3. Program Economics – It is the responsibility of academic leaders to understand the economic contributions of their academic programs. This must not be the concern of the financial leader alone. Donors and accreditors are beginning to ask presidents what it costs to deliver a student credit hour. What amount does the business school contribute to the institution’s financial position? How about the theater program? The goal is not to shame or close an academic program. Professor William Massey of Stanford University argues that colleges and universities should—and usually do—strategically subsidize weaker mission-critical programs through margin-rich ones. Institutional leaders need to understand program margins and make data-informed decisions regarding strong and weak margins.
  4. Market-Responsive – Colleges and universities need to be responsive to external market demand. In today’s competitive environment, administrators need to know the skills employers want from your graduates. It also is important to make data-informed decisions on what prospective students want to study. This is accomplished through an understanding of student inquiries and completions, as well as job postings and salaries linked to academic programs. Making the right program choice sets the institution’s trajectory for success. Likewise, a bad program choice can lead to financial stress. Making data-informed decisions on which programs to start or grow will help your institution avoid investing in a new program that fails to add value to the institution. Is your university providing a product that both prospective students and employers desire? Is it robust? Is it accurate and timely? What data sources are you using to validate your conclusions?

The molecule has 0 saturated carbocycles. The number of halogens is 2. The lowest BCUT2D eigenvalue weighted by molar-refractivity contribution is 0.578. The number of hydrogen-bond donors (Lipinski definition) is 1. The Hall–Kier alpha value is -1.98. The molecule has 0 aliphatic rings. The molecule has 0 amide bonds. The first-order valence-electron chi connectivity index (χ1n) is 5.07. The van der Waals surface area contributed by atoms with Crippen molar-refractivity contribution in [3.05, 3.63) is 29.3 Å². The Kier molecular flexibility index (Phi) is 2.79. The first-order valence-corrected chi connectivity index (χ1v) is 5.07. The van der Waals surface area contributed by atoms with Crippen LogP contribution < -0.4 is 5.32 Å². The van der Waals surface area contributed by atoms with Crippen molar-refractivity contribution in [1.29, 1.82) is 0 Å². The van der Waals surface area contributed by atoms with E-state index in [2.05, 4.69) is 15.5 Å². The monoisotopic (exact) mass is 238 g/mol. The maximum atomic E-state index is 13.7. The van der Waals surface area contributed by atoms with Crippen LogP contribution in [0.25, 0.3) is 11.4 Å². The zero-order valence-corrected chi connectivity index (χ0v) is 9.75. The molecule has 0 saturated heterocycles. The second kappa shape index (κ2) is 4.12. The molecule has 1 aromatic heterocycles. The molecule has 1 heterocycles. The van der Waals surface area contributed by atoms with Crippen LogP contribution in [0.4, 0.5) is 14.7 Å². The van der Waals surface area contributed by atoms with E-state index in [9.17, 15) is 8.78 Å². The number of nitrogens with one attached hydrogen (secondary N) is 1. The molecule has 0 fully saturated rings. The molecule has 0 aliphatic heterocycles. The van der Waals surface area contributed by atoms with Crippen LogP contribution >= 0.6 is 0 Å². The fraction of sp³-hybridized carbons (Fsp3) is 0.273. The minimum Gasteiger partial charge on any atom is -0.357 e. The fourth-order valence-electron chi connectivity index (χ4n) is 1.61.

5. Retention – The final operational lever is retention. Requiring campuswide commitment, retention is critically important for financial sustainability. It’s no secret that the cost to recruit a new student exceeds the cost to retain a student. In a recent American Institutes for Research study, the authors calculated the total national cost of students dropping out of college, as measured by lost earnings, measured $3.8 billion for a single year. As demographics change on college campuses, administrators must remain diligent in engaging all students both socially and academically. UCLA’s Higher Education Research Institute reported “The more students are academically and socially engaged with other people on campus … the more likely (other things being equal) they will stay and graduate from college.”

Data related to each operational lever is a valuable commodity for institution leaders. Unfortunately, time is a scarce resource that often prevents analysis and action. Presidents and provosts need to set the tone for their institution’s use of data analytics to improve financial health. [ Tweet That ]

BKD Financial Sustainability Services can help. Our solutions include Program Economic Analysis, an affordable service that helps institutions evaluate the demand and financial performance of their academic programs. We also offer Academic Program Portfolio Review, which is a review of the strength of the market for your existing and future academic programs. This is a review of all your current and potential new programs, allowing you to decide which programs to start, stop, sustain or grow.

To learn more or request a complimentary demo, visit

Top Higher Education AuditorTop Higher Education Auditor

Related Thoughtware

Kate & Ben — How can we help you? Contact Us!

How can we help you?